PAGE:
Counterpoint: How to compare European populist parties

by , under Enrique Tessieri

There’s been a lot of talk as of late in the media about far-right and populist parties that were elected to the European parliament. One way to assess these parties is a chart by Counterpoint, a research group. Gathering from the chart below, European populist parties are mostly racist, xenophobic, Islamophobic and sexist.

Their democratic contribution to healthy debate is questionable and it’s unclear if they’ll become more radicalized in the future.

A good example of radicalization is the UKIP, which apart from being more anti-EU before, took a strong anti-immigration stand in the European parliamentary elections. In Finland, there is concern that the Perussuomalaiset (PS)* may take a more vocal stand against immigrants as next year’s parliamentary elections near.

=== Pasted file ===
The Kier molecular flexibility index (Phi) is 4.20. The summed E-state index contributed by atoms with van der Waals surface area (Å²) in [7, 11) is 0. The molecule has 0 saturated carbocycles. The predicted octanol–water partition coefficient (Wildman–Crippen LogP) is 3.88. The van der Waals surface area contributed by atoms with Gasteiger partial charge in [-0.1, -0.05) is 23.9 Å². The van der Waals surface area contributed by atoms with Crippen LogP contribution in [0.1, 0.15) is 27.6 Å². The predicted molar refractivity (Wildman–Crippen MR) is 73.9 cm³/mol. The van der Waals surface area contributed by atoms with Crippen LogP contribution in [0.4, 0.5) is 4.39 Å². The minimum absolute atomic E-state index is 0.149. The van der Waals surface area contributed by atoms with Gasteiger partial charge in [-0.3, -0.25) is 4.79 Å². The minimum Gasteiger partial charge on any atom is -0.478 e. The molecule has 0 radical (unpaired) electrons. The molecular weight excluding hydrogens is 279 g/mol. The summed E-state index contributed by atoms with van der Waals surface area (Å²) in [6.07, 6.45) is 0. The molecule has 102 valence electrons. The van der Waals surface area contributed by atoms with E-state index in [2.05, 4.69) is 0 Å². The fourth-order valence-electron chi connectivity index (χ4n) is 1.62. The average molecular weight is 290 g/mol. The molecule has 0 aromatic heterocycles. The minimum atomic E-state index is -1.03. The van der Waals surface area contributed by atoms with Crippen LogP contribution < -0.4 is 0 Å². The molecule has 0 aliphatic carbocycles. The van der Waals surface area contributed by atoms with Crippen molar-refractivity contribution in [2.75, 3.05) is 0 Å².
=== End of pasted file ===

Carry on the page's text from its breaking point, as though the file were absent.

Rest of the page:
Migrant Tales disagrees with Counterpoint’s classification of the PS as a party with “low danger of racism.” While the party leadership may not make racist comments, they are rife among its members. Read racist quotes by the PS here.

If you are going to challenge intolerance, it’s a good matter that you know those who spread racism and prejudice.

Näyttökuva 2014-6-1 kello 9.15.18

 

Read full Counterpoint report here.

While the Finnish media hardly ever calls the PS a far-right party, the populist party was placed on such a list this week by the Huffington Post, Simon Wiesenthal Center and PolicyMic.

 

The Finnish name for the Finns Party is the Perussuomalaiset (PS). The names adopted by the PS, like True Finns or Finns Party, promote in our opinion nativist nationalism and xenophobia. We therefore prefer to use the Finnish name of the party on our postings. 

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